To use step easing with Velocity.js, a popular and performant animation library, pass [ stepCount ] as your easing type:

$("div").velocity({ opacity: 0 }, { easing: [ 4 ] });

See the Pen CSS-Tricks Step Easing Article: Velocity by Julian Shapiro (@julianshapiro) on CodePen.

We’ll be using Velocity.js for our examples below, since it offers fine-tuned tweening control that’s better suited than CSS transitions for chaining complex animations together. Velocity.js has a nearly identical API to that of jQuery’s $.animate(). (We can’t use $.animate() itself because it doesn’t have support for step easing.)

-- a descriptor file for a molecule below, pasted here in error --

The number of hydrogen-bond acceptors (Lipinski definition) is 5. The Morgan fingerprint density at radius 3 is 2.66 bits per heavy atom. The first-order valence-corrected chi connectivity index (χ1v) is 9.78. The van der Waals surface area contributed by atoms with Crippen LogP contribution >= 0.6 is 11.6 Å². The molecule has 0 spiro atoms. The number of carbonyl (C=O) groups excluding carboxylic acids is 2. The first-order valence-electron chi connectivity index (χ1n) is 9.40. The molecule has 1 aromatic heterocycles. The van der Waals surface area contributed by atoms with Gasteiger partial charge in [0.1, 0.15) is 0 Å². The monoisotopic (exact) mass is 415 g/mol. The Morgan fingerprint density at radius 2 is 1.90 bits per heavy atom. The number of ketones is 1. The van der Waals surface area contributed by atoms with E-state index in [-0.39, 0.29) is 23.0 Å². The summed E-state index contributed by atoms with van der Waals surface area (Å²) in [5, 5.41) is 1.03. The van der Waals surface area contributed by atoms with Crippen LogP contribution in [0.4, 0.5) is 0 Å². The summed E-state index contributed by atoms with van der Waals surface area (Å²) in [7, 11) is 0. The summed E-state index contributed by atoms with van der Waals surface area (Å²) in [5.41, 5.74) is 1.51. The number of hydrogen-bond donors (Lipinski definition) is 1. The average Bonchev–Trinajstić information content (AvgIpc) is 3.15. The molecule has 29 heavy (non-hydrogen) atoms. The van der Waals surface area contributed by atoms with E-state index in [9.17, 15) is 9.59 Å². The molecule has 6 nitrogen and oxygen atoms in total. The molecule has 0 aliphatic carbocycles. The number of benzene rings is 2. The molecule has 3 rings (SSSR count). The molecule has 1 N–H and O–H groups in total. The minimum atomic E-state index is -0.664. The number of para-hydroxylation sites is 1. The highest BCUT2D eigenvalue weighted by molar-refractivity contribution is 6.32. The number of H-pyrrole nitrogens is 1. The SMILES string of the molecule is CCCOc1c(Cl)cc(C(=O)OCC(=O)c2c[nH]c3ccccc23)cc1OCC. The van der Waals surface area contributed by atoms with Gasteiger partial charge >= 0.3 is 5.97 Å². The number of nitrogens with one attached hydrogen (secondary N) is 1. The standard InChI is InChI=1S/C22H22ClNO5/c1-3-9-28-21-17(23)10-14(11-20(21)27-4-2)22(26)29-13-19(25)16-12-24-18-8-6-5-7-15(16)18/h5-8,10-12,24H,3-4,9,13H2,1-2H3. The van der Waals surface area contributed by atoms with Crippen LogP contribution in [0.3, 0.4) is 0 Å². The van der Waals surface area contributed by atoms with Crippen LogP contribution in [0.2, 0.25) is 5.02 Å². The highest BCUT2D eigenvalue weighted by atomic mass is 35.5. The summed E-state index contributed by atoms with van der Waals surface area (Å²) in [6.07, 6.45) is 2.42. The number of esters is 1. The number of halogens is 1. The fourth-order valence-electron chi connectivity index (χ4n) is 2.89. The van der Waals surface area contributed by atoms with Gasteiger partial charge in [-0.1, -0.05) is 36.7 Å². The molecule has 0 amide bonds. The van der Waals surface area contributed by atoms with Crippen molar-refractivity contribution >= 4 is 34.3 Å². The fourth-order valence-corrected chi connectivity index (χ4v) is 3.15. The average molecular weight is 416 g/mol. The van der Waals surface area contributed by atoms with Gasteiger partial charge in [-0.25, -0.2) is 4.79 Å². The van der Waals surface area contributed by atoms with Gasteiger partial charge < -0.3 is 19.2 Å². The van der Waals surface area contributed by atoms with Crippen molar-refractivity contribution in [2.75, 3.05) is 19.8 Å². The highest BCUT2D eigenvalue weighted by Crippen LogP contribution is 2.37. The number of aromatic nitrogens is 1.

Use Cases

As the title of this article promised, it’s time to explore clever use cases for step easing. Let’s attempt to justify its existence!

Note: To see how these demos were put together, click the JS tab on any of the ensuing CodePen embeds.

Sprite Animation

Let’s get the most popular use for step easing out of the way: sprite animation. This is probably the only use case that you’ve already seen across the Web. The implementation is simple: jump the position of a background-image (which has all the frames of an animation laid out side-by-side) so that we see one “frame” at a time:

See the Pen Velocity.js – Easing (Step) Example: Sprite by Julian Shapiro (@julianshapiro) on CodePen.

Clock Hand

Let’s start with most obvious example of all: Mimicking the “choppy rotation” that a clock hand uses.

See the Pen Velocity.js – Easing (Step) Example: Clock by Julian Shapiro (@julianshapiro) on CodePen.

Game Board